‘No Estoy Loca’: Nicolás López’s Latest Film Seeks a Note of Levity but Finds Flippancy

Stephen Borunda/Special to The Santiago Times

As we kickoff 2018, it has already arrived: Chilean director Nicolás López’s latest film. No estoy loca (I’m Not Crazy) stars Paz Bascuñán (the granddaughter of Chilean president Patricio Aylwin) as Carolina – a woman who is interned in a psychiatric hospital after she discovers that her husband (Marcial Tagle) has been having an ongoing affair with her best friend (Fernanda Urrejola) and they plan on starting a life together. When Carolina’s husband and her now ex-best friend then announce that they are already expecting a baby, Carolina suffers a mental breakdown and attempts, unsuccessfully, to commit suicide. While this film is clearly deeply personal to the director – as López’s mother was hospitalized when López’s father had an extramarital dalliance – the film often finds itself reliant upon platitudes and inappropriate humor. López’s strengths are comedic writing but audiences may be surprised that a film revolving around topics as serious as mental health, suicide, and self-acceptance surprisingly has few serious points to contribute to these important discussions.

The young Chilean director’s films are now seemingly being produced at an exponential rate. López’s better-known films such Hazlo como hombre (2017), Sin filtro (2016), and Que pena tu familia (2012)) have developed quite a following in Chile. With his films now being remade in Mexico and Spain, López’s audiences have even expanded well beyond Chile’s borders. His newfound global popularity may have something to do with his adherence to the great Spanish director Pedro Almodóvar’s methodology of bold but jocular handling of often ignored themes revolving around sexuality and femininity. But, the rapid rate at which López is creating films is reflected in his most recent final product. No estoy loca features bland cinematography and lighting; only a handful of close-up shots inspire any imaginative musings from the audience. The treatment that López provides mental illness is even more troublesome as the film relies on stereotypes of people with mental illnesses.

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In No estoy loca, we follow Carolina’s plight in a psychiatric hospital; her unexpectedly elongated stay allows her to come to terms with herself as a person. Some of López’s dramaturgy evokes the ideas presented in Betty Friedan’s Feminine Mystique as Carolina is forced to deal with her feelings of inadequacy that stem from the criticism she has faced about her recently discovered infertility. Carolina is a successful and independent woman who works for a fashion magazine but for those around Carolina (most importantly her mother) her identity is defined by her lack of children. While Carolina is emboldened enough to eventually confront her mother, it is ironic and problematic that these ideas about female liberation do not initially come from Carolina herself or even another female in the story. Rather, Carolina’s male doctor (Luis Pablo Román) is the one who expresses these ideas about feminal self-acceptance.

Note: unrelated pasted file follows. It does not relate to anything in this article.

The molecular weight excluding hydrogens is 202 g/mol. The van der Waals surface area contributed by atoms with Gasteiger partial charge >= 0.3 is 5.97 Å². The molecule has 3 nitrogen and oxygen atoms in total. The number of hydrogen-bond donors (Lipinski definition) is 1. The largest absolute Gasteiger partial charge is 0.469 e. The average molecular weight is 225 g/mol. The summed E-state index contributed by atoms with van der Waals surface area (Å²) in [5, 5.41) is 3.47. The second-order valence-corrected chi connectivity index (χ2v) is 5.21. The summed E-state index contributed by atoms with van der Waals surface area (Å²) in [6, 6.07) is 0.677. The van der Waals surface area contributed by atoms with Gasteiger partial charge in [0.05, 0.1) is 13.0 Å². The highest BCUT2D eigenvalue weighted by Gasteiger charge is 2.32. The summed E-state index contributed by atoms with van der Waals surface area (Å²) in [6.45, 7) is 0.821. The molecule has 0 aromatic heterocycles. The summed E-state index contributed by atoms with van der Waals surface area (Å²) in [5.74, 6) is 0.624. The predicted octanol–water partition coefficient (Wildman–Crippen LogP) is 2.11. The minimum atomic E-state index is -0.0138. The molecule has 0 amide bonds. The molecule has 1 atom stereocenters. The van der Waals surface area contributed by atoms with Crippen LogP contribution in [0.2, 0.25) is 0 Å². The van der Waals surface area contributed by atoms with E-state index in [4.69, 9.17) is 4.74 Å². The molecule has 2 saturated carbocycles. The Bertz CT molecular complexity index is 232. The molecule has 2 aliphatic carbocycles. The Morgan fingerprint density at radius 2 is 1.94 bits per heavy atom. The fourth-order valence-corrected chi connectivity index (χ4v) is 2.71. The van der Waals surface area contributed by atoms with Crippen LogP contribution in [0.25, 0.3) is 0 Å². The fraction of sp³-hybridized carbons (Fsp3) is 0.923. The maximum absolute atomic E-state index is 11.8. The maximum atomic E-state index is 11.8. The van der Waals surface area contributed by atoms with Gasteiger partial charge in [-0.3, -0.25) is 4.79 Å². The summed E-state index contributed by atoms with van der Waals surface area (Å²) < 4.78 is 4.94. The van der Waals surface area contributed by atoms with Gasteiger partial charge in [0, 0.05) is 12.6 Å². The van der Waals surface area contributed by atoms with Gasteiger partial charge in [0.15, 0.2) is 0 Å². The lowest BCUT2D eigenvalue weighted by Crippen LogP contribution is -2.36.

Yet, the story’s major fault is the way that it handles its protagonists and supporting characters. In G.K. Chesterton’s biography of Saint Francis of Assisi, the famed English author writes that current historiographical work fails us because “We learn about reformers without knowing what they had to reform, about rebels without a notion of what they rebelled against…” Unexpectedly, this analysis of historical writing applies to this fictional film as well; Carolina’s development is incomplete because who she was as a person prior to her hospitalization is vague. Her mental breakdown that comes quite early in the story is thus less impactful. The rapid movement of the plot from Carolina’s birthday party at the start of the film to her collapse roughly 15 minutes later means that we really do not have a rich picture of who she was as a person. Even more offensive than the simple mishandling of Carolina’s development is López’s treatment of those patients in the psychiatric ward. López goes out of his way to show a number of patients. Yet, nearly all of them are the same – dull, repetitive, and, frankly, vacuous. Even one of the patients that becomes a close friend (Lorenza Izzo) of Carolina makes numerous crude jokes about suicide. Obviously, all of the patients in the hospital could have been portrayed as nuanced individuals but very few of the patients warrant any attention onscreen beyond being the butt of jokes. One patient literally seems only capable of saying the word “piña” (pineapple), as she obliges other characters to smell her.

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While the film’s denouement does leave the audience in an optimistic mood, there are simply too many mishandlings of somber topics for this film to warrant a second viewing. While the extraordinary number of films that López is directing or producing may have a role to play in the film’s clunky treatment of mental health there might be more factors at play. In a recent interview with El Mercurio’s magazine Sabado, López also stated that early in his career he realized that he was “more important than his movies.” Such a solipsistic statement reveals that López’s focus, by his own admission, is more on his own self-promotion than creating assiduous films with emotive themes and characters. Perhaps, then this film is functioning exactly as López intended: as a stepping-stone on his path to directorial superstardom.